The seat is wide and long, with good padding to keep you comfortable even during long city hauls.
But the wide front section means it will be difficult for riders below five and a half feet to get their feet firmly on the ground without moving all the way forward on the seat.
The wide rear seat, along with the tall grab rail which runs across the entire back-end, make it a very pillion-friendly scooter.
Engine and Performance
The Activa 5G continues to use the same 109.19cc single-cylinder motor which makes 8PS of power at 7500 rpm and 9Nm of peak torque at 5500 rpm.
Even the tune of the variomatic transmission remains the same and largely favours city conditions.
This means while the Activa 5G doesn't feel peppy off the line and takes 10.55 seconds to get from 0-60 kmph (9.36 seconds on the Honda Dio). This also helps it feel composed for elder riders.
More importantly, it manages in-city acceleration from 20-80 kmph in 17.65 seconds (19.64 seconds on the Dio), which is quite impressive.
Coming to efficiency, the Activa 5G returned a tested 58 kmpl in the city, the second-best figure we've got in this segment after the Jupiter.
And with a tank capacity of 5.3 litres, you are looking at a range close to 300 km between fillings.
The Activa's motor feels refined at speeds of up to 60 kmph and there are barely any vibrations to complain about.
But go past that and the motor starts to feel gruff. Even the fuel economy drops to 55 kmpl on the highways.
We achieved a VBox-tested top speed of 90.77 kmph on the Activa, but we suggest you stay well under that.
Ride and Handling
As mentioned before, the Activa continues to use a bottom link front suspension.
It has been tuned quite well, and barely lets anything filter through to the rider.
But the bucking of the front suspension every time you hit the brakes does tend to become irritating over time. The rear feels a little stiff but improves drastically with a pillion on board.
The combined result is a composed ride which can be appreciated by riders and even pillions of all age groups.
In terms of handling, the Activa feel easy to manoeuvre in the city, with a light feel from the handlebars.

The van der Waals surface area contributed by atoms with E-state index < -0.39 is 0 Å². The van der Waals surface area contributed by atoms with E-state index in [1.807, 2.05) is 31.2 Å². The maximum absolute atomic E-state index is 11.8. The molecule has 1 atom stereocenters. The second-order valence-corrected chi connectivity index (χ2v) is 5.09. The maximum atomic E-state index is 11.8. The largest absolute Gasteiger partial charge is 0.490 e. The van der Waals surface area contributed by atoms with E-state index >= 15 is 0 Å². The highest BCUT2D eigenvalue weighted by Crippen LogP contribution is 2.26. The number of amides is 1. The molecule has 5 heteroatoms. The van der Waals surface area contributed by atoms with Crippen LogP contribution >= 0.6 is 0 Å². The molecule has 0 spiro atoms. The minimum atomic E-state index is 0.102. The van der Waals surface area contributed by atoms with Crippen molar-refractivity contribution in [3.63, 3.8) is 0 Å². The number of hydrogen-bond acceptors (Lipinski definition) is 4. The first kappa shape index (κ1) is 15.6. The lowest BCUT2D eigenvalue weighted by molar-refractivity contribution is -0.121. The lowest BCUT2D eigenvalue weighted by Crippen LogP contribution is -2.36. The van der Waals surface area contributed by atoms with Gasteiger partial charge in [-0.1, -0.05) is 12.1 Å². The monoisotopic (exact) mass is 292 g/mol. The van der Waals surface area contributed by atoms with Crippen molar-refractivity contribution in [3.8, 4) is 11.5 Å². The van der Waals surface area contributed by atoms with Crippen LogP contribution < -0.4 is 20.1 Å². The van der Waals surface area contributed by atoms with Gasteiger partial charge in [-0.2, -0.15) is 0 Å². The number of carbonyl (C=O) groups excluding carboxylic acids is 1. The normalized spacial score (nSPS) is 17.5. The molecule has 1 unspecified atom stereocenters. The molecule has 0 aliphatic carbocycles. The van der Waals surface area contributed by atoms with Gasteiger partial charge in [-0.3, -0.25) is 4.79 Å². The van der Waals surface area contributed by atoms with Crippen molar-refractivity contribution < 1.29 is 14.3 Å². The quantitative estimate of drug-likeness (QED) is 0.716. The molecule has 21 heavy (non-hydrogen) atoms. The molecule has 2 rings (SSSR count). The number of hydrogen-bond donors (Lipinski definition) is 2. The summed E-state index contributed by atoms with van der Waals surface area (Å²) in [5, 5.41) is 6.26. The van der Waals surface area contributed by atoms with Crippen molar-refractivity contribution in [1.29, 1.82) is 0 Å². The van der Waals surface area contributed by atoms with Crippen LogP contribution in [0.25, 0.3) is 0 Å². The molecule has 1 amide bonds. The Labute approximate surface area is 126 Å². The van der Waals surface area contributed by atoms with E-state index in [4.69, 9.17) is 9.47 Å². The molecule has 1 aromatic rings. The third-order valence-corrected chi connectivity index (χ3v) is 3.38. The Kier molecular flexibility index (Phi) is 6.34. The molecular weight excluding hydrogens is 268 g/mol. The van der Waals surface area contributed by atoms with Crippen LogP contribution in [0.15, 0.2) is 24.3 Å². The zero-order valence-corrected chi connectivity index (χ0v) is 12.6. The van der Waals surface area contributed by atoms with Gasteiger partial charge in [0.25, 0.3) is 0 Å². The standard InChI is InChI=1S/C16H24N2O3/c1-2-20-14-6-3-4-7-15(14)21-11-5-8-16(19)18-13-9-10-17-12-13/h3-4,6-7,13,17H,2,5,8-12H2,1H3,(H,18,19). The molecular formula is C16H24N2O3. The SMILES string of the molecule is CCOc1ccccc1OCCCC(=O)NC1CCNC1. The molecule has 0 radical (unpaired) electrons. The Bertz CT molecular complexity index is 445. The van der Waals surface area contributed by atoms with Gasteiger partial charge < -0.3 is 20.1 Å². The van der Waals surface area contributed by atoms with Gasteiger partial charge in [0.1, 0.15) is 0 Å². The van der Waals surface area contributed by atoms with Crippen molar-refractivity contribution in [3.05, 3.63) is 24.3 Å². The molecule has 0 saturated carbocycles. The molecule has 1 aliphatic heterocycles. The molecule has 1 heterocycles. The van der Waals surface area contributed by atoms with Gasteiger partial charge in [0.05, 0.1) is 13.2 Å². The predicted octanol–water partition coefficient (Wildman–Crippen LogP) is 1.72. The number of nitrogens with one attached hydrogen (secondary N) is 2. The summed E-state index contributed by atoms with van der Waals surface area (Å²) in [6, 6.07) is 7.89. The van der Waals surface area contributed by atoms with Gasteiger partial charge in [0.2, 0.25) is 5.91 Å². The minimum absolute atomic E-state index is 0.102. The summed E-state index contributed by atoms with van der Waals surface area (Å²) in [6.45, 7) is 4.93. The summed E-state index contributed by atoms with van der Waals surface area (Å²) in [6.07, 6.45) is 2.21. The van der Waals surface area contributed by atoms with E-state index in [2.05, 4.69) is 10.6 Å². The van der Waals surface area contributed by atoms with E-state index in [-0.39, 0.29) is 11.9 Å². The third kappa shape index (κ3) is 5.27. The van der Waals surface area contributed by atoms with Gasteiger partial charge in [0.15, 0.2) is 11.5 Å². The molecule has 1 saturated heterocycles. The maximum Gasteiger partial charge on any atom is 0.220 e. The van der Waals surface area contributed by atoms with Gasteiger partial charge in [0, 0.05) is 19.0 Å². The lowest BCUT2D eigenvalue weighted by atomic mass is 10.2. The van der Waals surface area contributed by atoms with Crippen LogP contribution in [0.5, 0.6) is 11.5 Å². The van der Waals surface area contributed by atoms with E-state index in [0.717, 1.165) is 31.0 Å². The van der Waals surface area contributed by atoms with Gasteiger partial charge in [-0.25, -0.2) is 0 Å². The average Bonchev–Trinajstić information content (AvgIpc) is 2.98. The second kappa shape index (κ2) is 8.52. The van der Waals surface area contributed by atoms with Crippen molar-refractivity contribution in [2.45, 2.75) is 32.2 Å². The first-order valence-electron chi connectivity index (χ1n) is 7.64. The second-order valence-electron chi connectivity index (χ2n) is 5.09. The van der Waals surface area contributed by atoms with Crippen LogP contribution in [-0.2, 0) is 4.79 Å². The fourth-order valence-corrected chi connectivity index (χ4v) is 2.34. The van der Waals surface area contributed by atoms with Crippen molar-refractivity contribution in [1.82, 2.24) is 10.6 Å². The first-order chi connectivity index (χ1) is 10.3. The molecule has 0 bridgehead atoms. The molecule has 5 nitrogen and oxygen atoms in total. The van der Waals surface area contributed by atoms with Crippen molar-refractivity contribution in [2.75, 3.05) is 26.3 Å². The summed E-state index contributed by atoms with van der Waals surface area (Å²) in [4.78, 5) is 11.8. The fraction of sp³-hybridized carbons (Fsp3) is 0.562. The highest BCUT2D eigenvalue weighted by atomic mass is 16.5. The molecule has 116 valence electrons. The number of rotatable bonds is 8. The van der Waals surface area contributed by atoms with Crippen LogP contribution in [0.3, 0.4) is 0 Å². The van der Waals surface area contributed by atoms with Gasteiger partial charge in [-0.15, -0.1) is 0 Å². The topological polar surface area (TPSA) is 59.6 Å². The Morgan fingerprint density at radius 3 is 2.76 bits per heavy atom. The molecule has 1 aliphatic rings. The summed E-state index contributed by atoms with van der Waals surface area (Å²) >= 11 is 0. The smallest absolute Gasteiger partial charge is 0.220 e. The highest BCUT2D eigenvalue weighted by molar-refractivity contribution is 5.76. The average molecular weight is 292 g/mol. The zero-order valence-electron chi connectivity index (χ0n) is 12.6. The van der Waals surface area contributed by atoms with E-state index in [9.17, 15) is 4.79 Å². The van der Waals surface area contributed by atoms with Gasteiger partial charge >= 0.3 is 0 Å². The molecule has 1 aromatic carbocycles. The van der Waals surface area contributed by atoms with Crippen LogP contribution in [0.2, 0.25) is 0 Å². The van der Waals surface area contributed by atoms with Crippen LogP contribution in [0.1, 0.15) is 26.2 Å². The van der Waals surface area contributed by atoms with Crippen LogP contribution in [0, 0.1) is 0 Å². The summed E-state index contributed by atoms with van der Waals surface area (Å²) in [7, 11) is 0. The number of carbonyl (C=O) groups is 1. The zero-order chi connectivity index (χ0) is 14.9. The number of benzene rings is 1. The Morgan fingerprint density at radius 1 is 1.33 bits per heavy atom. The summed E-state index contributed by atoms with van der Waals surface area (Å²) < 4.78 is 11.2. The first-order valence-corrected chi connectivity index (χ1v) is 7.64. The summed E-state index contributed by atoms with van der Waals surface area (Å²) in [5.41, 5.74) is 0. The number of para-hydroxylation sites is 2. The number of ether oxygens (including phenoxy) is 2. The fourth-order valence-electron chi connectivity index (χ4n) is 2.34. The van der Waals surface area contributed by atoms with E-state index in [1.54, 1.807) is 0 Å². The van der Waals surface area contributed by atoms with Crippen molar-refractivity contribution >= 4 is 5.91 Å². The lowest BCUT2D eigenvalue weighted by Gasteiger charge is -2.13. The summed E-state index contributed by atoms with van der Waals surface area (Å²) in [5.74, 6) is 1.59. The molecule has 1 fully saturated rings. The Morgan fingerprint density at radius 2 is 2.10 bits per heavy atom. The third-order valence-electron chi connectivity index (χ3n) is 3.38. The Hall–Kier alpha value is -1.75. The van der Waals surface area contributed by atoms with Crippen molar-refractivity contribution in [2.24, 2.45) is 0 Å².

It tips quickly and darts through traffic quite easily.
The grip on offer from the tyres is also adequate, provided you do not push the scooter out of its comfort zone.
On highways, though, you don't feel confident and a set of telescopic forks would have provided much better high-speed stability.
The braking distance of 22.57 metres to get to a stop from 60 kmph of the Activa is on par with the competition.
But brake feel is severely lacking and you have to really squeeze them hard to get the scooter to a stop quickly. Luckily, it does get combi brakes, which helps the Activa shed speeds safely.
The Honda Activa 5G doesn't feel like the 'baap', but the 'dadaji' of Indian scooters.
We don't say this just because the design feels a little old or it lacks modern features, but also because it feels quite mature now and a bit too safe.
Honda hasn't changed the core values which made the Activa a hit in the first place, or well, anything else, at all. What they have done at best is a minor facelift job.
And after so many years, without any real change, the Activa now feels rather generic.
This then is the same old, reliable Activa that every member of the family will use because it's a great utility, not because it's desirable.
It rides well, packs adequate performance for the city and comes in at a price of Rs 54,884 (ex-Delhi) for this Deluxe variant.
While it is a good buy and is easy to recommend for someone looking for a no-nonsense scooter, it's not the go-to if you're looking for premiumness and features.
For that, there are other, better options out there at almost the same price.
Photographs: Kind courtesy ZigWheels